What's the difference between an attention lapse and memory loss?

Have you ever had trouble remembering the names of unfamiliar people? Those of us in middle age and beyond may wonder if this is a warning sign of Alzheimer’s disease.

Dr. Rebecca Amariglio, from the Department of Neurology at Brigham and Women’s Hospital (BWH), offers some insight into the differences between lapses of attention, a normal part of aging, and memory loss, a sign of something more serious.

“Lapses of attention include walking into a room and forgetting why you walked in. This is likely a part of normal aging. Memory loss is categorized as a decline in the ability to recall conversations, remember appointments, or remember recent events,” notes Dr. Amariglio. Memory loss can also be a symptom of Alzheimer’s disease.

Alzheimer’s disease affects more than 5 million Americans. Though Alzheimer’s disease has no cure, finding better ways to detect and potentially treat the disease in its early stages is key to improving the quality of life for those affected. Research led by Dr. Amariglio has found that the subtle changes that people observe in their own memory, called “subjective cognitive concerns,” may help physicians identify people at risk for Alzheimer’s disease.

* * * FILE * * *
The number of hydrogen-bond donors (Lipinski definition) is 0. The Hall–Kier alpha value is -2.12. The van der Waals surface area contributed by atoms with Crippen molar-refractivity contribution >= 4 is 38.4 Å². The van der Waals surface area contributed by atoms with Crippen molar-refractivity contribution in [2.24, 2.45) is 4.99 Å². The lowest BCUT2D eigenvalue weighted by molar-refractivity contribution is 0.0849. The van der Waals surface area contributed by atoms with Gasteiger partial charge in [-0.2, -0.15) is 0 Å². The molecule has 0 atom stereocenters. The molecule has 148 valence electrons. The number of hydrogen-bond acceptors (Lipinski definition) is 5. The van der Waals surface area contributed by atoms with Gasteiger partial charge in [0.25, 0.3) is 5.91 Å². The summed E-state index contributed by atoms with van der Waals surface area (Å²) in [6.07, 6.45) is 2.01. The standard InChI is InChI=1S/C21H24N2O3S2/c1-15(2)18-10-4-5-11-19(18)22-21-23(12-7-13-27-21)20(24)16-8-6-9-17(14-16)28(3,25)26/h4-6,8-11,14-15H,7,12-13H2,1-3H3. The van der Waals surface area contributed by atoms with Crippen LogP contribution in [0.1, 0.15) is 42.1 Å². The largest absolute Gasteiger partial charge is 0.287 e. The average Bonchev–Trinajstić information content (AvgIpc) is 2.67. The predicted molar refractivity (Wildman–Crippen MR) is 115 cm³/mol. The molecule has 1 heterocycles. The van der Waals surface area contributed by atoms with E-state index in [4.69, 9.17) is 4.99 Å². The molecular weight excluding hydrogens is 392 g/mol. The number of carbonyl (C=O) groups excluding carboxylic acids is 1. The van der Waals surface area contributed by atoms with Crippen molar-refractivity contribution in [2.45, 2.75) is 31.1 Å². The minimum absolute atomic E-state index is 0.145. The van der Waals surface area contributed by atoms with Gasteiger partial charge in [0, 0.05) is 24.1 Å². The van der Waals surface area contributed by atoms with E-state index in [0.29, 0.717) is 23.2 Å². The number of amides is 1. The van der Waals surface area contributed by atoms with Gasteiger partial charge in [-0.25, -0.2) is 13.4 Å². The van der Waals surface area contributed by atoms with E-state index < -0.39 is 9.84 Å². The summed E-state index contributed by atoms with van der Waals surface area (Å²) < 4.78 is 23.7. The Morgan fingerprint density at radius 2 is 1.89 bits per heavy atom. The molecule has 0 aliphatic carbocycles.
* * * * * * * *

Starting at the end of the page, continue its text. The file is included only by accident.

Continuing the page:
“A person’s own awareness that his or her memory is worse may be related to early brain changes from Alzheimer’s disease,” said Amariglio. “Years before a clinical diagnosis of Alzheimer’s disease, the individual may be the best judge that his or her memory isn’t what it used to be.”

Dr. Amariglio and her team evaluated nearly 200 patients. Study participants were asked about their memory concerns and were also given a specialized brain scan, known as positron emission tomography (PET), to look for buildup of a protein called beta amyloid. (The abnormal accumulation of beta amyloid in the brain is a known risk factor for the development of Alzheimer’s disease.)

Dr. Amariglio’s team found that participants with the greatest beta amyloid levels on their PET scans also reported the greatest “subjective cognitive concerns” about their memory levels on study questionnaires, suggesting that people with the greatest “subjective concerns” are also at greatest risk for Alzheimer’s disease. Researchers plan to continue following the participants for several years to determine more about the connection between “subjective cognitive concerns” and the risk of Alzheimer’s disease.

If you’re concerned about changes in your memory or the memory of a loved one, be sure to speak with your physician.

Learn more about memory loss and Alzheimer’s disease:

Tom L./Jamie R.

comments (2)